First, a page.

The strange case of the Amish beard cutters five years ago thrust a normally quiet American community into the national spotlight. The bizarre attacks seemed so out of character for a Christian community whose traditions emphasize nonviolence and forgiveness.
Now, five years after those attacks, a new Herald Press book—Breakaway Amish: Growing Up with the Bergholz Beard Cutters by Johnny Mast (written with Shawn Smucker)—tells the inside story. Mast is the grandson of Bishop Sam Mullet, who led the attacks and who pressured his grandson to participate by cutting his own father’s beard.
The Bergholz Amish community, where Mast grew up in southern Ohio, became increasingly isolated from other Amish people as Mullet exerted cult-like control, ordering abusive attacks of beard and hair cutting, and other punishments, including forcing men to live in chicken coops. Some of the wives of those men moved in with Mullet, who sexually abused them.
“Somehow I’m getting a lot of power by committing these sins,” Mullet told Mast after Mast learned of his grandfather’s activities. “I know it’s wrong, but I’m getting a lot of power.”
Members became convinced that cutting their own hair was a sign of repentance and remorse—“a cleansing humiliation and a fresh start,” Mast says. But when that conviction drove them to forcibly cut off the beards of Amish people outside their community, it was more than a strange religious ritual. It was a crime.
Recalling the disturbing events, Mast writes: “I saw images I’d rather forget: Holding my own father’s hair in my hands and cutting off pieces with a scissors.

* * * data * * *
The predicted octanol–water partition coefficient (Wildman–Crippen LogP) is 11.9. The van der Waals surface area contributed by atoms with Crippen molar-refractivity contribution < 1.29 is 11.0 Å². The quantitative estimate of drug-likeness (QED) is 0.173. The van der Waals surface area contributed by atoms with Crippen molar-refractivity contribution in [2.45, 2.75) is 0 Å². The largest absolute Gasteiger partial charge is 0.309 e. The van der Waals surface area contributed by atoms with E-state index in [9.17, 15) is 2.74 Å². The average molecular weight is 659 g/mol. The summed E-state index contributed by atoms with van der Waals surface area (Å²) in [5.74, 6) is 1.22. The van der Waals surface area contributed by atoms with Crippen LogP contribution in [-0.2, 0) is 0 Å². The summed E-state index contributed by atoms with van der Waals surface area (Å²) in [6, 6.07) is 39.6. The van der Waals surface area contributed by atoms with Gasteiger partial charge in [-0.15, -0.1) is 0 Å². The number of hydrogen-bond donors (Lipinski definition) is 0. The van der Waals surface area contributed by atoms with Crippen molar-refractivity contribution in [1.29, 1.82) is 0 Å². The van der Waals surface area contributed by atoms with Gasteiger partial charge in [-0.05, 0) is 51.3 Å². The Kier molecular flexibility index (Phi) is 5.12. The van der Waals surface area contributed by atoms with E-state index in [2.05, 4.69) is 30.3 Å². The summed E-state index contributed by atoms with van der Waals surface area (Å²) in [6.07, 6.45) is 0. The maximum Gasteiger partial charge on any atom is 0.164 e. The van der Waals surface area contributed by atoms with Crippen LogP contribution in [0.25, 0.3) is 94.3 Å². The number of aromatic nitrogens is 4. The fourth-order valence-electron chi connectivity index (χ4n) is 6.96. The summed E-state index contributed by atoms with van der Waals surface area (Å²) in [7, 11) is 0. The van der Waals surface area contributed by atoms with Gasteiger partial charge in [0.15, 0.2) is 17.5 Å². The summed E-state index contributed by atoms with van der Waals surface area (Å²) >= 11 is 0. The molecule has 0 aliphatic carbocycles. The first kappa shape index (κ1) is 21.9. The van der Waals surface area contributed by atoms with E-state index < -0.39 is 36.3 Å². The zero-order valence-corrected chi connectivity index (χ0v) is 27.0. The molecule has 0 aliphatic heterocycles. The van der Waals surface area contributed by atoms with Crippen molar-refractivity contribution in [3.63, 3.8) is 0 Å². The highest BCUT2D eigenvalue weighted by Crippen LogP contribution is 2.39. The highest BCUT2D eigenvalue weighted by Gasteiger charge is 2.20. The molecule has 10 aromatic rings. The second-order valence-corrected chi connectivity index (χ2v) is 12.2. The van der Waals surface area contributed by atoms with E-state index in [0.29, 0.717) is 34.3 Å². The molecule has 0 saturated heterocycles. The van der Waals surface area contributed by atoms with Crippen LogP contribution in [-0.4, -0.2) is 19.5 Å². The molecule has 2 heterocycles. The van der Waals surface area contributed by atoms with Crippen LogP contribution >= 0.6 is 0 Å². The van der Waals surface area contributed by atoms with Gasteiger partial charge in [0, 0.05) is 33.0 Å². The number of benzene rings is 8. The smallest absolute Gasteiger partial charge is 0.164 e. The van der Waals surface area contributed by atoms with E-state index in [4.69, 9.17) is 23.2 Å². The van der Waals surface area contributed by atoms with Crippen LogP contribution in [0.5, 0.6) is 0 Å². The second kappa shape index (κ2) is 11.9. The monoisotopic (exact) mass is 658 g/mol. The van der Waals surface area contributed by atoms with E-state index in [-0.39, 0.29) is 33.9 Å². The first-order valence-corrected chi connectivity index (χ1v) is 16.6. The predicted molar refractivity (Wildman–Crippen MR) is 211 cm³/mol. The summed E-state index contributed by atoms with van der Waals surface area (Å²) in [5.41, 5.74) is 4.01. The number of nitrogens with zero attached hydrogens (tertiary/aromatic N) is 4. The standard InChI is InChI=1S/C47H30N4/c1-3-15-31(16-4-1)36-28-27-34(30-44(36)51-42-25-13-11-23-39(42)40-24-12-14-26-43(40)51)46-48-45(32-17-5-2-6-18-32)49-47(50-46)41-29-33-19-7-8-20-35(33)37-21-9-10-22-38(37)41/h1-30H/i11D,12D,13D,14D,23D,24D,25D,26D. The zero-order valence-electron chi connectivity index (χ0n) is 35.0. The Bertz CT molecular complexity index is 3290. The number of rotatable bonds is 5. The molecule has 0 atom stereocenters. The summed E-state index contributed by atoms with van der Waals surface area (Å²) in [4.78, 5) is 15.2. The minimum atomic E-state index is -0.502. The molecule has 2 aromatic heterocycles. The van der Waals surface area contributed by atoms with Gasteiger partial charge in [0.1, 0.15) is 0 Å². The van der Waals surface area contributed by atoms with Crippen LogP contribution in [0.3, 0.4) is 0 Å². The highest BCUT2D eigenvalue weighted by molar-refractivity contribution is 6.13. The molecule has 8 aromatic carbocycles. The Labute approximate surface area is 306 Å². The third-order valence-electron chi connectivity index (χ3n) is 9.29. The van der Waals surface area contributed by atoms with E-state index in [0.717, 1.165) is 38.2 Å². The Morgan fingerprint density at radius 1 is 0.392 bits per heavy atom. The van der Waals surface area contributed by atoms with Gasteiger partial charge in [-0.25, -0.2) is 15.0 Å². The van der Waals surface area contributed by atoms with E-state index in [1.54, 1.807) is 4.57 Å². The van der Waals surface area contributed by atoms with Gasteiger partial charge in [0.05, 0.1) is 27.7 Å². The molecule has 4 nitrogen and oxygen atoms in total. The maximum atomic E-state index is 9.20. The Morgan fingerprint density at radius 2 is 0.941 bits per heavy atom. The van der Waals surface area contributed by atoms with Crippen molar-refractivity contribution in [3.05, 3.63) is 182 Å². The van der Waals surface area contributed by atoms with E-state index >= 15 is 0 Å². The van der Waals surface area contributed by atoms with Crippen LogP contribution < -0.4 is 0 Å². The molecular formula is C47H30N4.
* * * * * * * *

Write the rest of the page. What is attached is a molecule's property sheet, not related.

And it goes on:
“Watching six or seven men wander down toward Mullet’s barn, chunks of their hair shaved off, their beards cut straight across with sharp scissors. I remember seeing those dishevelled men, skinny from not having eaten, their weird hair and their hats that no longer fit quite right, and thinking they looked like demons.”
The Bergholz community was founded by Mullet and attracted families who preferred the strict Amish way of life practised there: no indoor plumbing, no tractors, no cars, no radio or television, no cell phones. Life was peaceful until Mullet began using violence and intimidation, along with strange punishments, to control the community.
A teenager at the time, Mast lived and worked on his grandfather’s farm. In hindsight, he writes: “What I didn’t realize was how Sam operated: He used knowledge and emotions and sometimes lies to drive a wedge between people. Isolated people, it turns out, are very easy to control.”
Mast asks: “ ‘Why would a bunch of grown men allow another man to treat them that way?’ I can’t say for sure, but I think that for most of us, Bergholz was all we had. Every friend we had in the world lived there, every family member. Sam held the key to all of that.”
“I think most people stayed in Bergholz because they honestly believed that if they left, they would go to hell when they died,” he says.
Mast’s story is one of redemption and courage. At 22, he testified against his grandfather and 15 other defendants, many of them his aunts and uncles. They were all found guilty and are serving sentences of up to 15 years for their crimes. Mast left the community—the only world he knew.
According to Mast, Bergholz is still controlled by Mullet from his prison cell. Mast’s parents remain there, even though Mast’s father was a beard-cutting victim. When Mast left the community, his mother begged him to stay and “try to do everything Sam tells you to do.”
His parents have refused to meet his wife Clara and daughter Esther Jane. “It would be nice to see my dad again, to be able to have a regular conversation,” Mast says. “But what happened in Bergholz ruined that.”
It did not ruin Mast’s belief in God, however, although he lost interest in belonging to a church. But since the birth of his daughter, Mast is interested in seeking out a new church home at some point. “Everything that happened led me here: to Clara and Esther Jane and a new life,” he writes. “I don’t live with regret. Actually, I have a lot of hope these days. I think it’s going to be a good life.”